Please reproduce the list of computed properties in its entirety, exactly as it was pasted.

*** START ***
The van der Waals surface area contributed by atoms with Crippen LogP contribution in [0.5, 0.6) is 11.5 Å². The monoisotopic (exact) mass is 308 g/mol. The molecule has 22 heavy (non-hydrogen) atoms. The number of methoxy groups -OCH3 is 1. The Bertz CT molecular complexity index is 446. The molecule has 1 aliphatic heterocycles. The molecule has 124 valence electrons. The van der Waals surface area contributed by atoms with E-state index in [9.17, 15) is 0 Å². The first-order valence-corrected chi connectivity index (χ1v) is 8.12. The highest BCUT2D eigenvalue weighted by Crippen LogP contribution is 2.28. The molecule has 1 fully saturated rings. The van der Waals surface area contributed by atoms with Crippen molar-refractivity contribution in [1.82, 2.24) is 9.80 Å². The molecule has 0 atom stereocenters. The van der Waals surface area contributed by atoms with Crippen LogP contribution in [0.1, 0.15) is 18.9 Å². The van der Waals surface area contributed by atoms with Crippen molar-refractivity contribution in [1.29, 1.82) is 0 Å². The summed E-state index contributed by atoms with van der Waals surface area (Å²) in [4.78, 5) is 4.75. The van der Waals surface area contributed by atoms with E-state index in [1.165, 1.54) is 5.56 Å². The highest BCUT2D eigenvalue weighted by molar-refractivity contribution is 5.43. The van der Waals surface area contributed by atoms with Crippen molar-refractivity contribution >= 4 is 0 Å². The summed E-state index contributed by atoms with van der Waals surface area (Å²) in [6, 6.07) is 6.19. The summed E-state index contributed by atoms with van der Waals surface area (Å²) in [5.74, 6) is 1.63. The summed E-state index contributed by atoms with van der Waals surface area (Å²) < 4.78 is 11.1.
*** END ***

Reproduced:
The van der Waals surface area contributed by atoms with Crippen LogP contribution in [0.5, 0.6) is 11.5 Å². The monoisotopic (exact) mass is 308 g/mol. The molecule has 22 heavy (non-hydrogen) atoms. The number of methoxy groups -OCH3 is 1. The Bertz CT molecular complexity index is 446. The molecule has 1 aliphatic heterocycles. The molecule has 124 valence electrons. The van der Waals surface area contributed by atoms with E-state index in [9.17, 15) is 0 Å². The first-order valence-corrected chi connectivity index (χ1v) is 8.12. The highest BCUT2D eigenvalue weighted by Crippen LogP contribution is 2.28. The molecule has 1 fully saturated rings. The van der Waals surface area contributed by atoms with Crippen molar-refractivity contribution in [1.82, 2.24) is 9.80 Å². The molecule has 0 atom stereocenters. The van der Waals surface area contributed by atoms with Crippen LogP contribution in [0.1, 0.15) is 18.9 Å². The van der Waals surface area contributed by atoms with Crippen molar-refractivity contribution in [1.29, 1.82) is 0 Å². The summed E-state index contributed by atoms with van der Waals surface area (Å²) in [4.78, 5) is 4.75. The van der Waals surface area contributed by atoms with E-state index in [1.165, 1.54) is 5.56 Å². The highest BCUT2D eigenvalue weighted by molar-refractivity contribution is 5.43. The van der Waals surface area contributed by atoms with Crippen molar-refractivity contribution >= 4 is 0 Å². The summed E-state index contributed by atoms with van der Waals surface area (Å²) in [6, 6.07) is 6.19. The summed E-state index contributed by atoms with van der Waals surface area (Å²) in [5.74, 6) is 1.63. The summed E-state index contributed by atoms with van der Waals surface area (Å²) < 4.78 is 11.1.